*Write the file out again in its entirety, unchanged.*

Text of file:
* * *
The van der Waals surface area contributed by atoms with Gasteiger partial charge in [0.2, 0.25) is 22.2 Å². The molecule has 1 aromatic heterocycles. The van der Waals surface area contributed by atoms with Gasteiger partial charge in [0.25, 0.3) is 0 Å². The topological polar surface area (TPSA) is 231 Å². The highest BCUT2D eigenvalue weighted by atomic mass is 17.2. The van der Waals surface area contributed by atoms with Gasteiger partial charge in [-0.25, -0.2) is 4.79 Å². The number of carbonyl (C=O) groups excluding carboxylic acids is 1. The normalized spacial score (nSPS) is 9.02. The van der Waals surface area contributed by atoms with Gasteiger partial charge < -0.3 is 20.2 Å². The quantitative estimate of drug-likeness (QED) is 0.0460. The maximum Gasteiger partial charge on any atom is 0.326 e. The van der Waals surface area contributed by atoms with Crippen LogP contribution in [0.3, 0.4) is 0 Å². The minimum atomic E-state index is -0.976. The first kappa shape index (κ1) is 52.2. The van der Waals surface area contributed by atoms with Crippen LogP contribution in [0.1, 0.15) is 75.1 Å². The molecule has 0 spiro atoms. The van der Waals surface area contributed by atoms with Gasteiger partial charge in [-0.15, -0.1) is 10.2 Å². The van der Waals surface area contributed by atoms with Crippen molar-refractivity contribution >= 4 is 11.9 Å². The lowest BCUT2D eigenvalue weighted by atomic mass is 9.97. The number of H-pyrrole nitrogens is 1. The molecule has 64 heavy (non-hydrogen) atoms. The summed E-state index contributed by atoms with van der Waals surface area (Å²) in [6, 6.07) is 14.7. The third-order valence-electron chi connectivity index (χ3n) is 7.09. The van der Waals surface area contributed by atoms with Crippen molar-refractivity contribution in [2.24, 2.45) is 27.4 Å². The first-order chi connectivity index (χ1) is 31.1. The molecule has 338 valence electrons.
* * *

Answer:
The van der Waals surface area contributed by atoms with Gasteiger partial charge in [0.2, 0.25) is 22.2 Å². The molecule has 1 aromatic heterocycles. The van der Waals surface area contributed by atoms with Gasteiger partial charge in [0.25, 0.3) is 0 Å². The topological polar surface area (TPSA) is 231 Å². The highest BCUT2D eigenvalue weighted by atomic mass is 17.2. The van der Waals surface area contributed by atoms with Gasteiger partial charge in [-0.25, -0.2) is 4.79 Å². The number of carbonyl (C=O) groups excluding carboxylic acids is 1. The normalized spacial score (nSPS) is 9.02. The van der Waals surface area contributed by atoms with Gasteiger partial charge < -0.3 is 20.2 Å². The quantitative estimate of drug-likeness (QED) is 0.0460. The maximum Gasteiger partial charge on any atom is 0.326 e. The van der Waals surface area contributed by atoms with Crippen LogP contribution in [0.3, 0.4) is 0 Å². The minimum atomic E-state index is -0.976. The first kappa shape index (κ1) is 52.2. The van der Waals surface area contributed by atoms with Crippen LogP contribution in [0.1, 0.15) is 75.1 Å². The molecule has 0 spiro atoms. The van der Waals surface area contributed by atoms with Gasteiger partial charge in [-0.15, -0.1) is 10.2 Å². The van der Waals surface area contributed by atoms with Crippen molar-refractivity contribution >= 4 is 11.9 Å². The lowest BCUT2D eigenvalue weighted by atomic mass is 9.97. The number of H-pyrrole nitrogens is 1. The molecule has 64 heavy (non-hydrogen) atoms. The summed E-state index contributed by atoms with van der Waals surface area (Å²) in [6, 6.07) is 14.7. The third-order valence-electron chi connectivity index (χ3n) is 7.09. The van der Waals surface area contributed by atoms with Crippen molar-refractivity contribution in [2.24, 2.45) is 27.4 Å². The first-order chi connectivity index (χ1) is 31.1. The molecule has 338 valence electrons.